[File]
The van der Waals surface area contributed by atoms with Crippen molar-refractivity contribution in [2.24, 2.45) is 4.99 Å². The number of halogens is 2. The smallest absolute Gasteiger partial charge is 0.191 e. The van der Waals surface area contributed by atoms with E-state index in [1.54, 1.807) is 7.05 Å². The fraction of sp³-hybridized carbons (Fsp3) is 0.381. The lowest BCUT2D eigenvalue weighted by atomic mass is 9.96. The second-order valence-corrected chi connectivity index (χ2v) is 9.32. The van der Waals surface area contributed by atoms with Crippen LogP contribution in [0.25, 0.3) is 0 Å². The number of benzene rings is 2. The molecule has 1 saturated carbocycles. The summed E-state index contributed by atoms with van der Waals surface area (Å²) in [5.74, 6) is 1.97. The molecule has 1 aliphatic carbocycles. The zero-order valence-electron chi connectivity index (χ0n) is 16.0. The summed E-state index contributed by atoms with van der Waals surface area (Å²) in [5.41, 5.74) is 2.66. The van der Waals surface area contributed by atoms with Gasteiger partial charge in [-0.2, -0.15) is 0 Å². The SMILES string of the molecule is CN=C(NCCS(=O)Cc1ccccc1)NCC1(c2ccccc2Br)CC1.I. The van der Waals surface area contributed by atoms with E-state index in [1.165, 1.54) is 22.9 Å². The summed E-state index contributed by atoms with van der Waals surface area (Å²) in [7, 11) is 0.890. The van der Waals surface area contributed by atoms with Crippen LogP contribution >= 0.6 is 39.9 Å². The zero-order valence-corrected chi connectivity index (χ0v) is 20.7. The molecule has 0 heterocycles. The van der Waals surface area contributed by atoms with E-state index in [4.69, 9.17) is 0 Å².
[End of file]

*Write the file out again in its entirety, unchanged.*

The van der Waals surface area contributed by atoms with Crippen molar-refractivity contribution in [2.24, 2.45) is 4.99 Å². The number of halogens is 2. The smallest absolute Gasteiger partial charge is 0.191 e. The van der Waals surface area contributed by atoms with E-state index in [1.54, 1.807) is 7.05 Å². The fraction of sp³-hybridized carbons (Fsp3) is 0.381. The lowest BCUT2D eigenvalue weighted by atomic mass is 9.96. The second-order valence-corrected chi connectivity index (χ2v) is 9.32. The van der Waals surface area contributed by atoms with Crippen LogP contribution in [0.25, 0.3) is 0 Å². The number of benzene rings is 2. The molecule has 1 saturated carbocycles. The summed E-state index contributed by atoms with van der Waals surface area (Å²) in [5.74, 6) is 1.97. The molecule has 1 aliphatic carbocycles. The zero-order valence-electron chi connectivity index (χ0n) is 16.0. The summed E-state index contributed by atoms with van der Waals surface area (Å²) in [5.41, 5.74) is 2.66. The van der Waals surface area contributed by atoms with Gasteiger partial charge in [-0.2, -0.15) is 0 Å². The SMILES string of the molecule is CN=C(NCCS(=O)Cc1ccccc1)NCC1(c2ccccc2Br)CC1.I. The van der Waals surface area contributed by atoms with E-state index in [1.165, 1.54) is 22.9 Å². The summed E-state index contributed by atoms with van der Waals surface area (Å²) in [7, 11) is 0.890. The van der Waals surface area contributed by atoms with Crippen LogP contribution >= 0.6 is 39.9 Å². The zero-order valence-corrected chi connectivity index (χ0v) is 20.7. The molecule has 0 heterocycles. The van der Waals surface area contributed by atoms with E-state index in [4.69, 9.17) is 0 Å².